Asteroid Flyby Day After Valentine's Day Could Be Record Breaking, Watch Asteroid's Trajectory [VIDEO]

Asteroid Flyby Trajectory
The asteroid flyby is projected for Feb. 15, the day after Valentine's Day. NASA/JPL-Caltech

A very large asteroid is set to flyby Earth on Feb. 15, one day after Valentine's Day. The asteroid will not hit Earth but will pass by incredibly close and could be a record for an asteroid of this size, NASA reported.

The asteroid was first discovered in February 2012 by the La Sagra Sky Survey from the Astronomical Observatory of Mallorca in Spain. NASA has been keeping track of asteroid 2012 DA14, and the asteroid is projected to pass close enough "that it will pass inside the ring of geosynchronous weather and communications satellites," NASA reported. Because of their great technology at hand, NASA can easily project the asteroid's flyby trajectory, and there is zero chance of any possible collision with Earth. While there is no threat to humanity's survival, the asteroid flyby will give researchers a unique opportunity to observe a rather large asteroid close up.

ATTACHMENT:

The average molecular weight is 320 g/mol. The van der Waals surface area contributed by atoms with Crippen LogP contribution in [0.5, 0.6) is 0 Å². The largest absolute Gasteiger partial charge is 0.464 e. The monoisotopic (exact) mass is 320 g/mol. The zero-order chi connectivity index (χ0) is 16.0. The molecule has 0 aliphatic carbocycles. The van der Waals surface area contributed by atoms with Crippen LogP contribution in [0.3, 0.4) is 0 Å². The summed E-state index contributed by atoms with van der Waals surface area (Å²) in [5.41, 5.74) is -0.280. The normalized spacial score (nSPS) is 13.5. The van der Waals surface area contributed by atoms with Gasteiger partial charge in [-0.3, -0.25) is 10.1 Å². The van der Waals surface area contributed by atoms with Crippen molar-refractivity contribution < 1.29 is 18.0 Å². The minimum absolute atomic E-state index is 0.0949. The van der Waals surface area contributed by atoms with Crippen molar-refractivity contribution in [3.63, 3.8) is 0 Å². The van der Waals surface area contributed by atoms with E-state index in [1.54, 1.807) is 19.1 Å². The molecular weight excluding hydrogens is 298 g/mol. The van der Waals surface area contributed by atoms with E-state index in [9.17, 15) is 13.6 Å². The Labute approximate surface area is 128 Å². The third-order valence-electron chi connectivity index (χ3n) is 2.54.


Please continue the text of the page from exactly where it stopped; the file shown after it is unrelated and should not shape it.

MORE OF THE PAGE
The asteroid is 150 feet in diameter, according to NASA, and will be at its closest point near Earth around 2:24 p.m. EST Feb. 15. At that time, the asteroid's path is projected to be over the Indian Ocean, notes NASA. The asteroid will be as close as 17,200 miles from Earth. While that may not seem close at all, satellites that orbit Earth are located 22,000 miles out from Earth's surface. The asteroid flyby is unique because of the close proximity, and, while the asteroid usually passes near Earth, it won't be as close to the planet for another 30 years.

“The 2013 flyby is by far the closest the asteroid will approach our planet for many decades," NASA said. "The next notable close approach to Earth will be on Feb. 16, 2046, when the asteroid will pass no closer than 620,000 miles from the center-point of Earth."

The asteroid will spend approximately 33 hours around Earth and the moon, weighs 130,000 metric tons and will be traveling at 17,450 miles per hours -- that's 4.8 miles per second, according to NASA. The asteroid is rare, according to NASA -- just 500,000 near-Earth asteroids are of similar size, and less than 1 percent of those have been discovered.

The record-breaking asteroid flyby will be closely watched by NASA, and a video the asteroid's projected trajectory can be viewed below.

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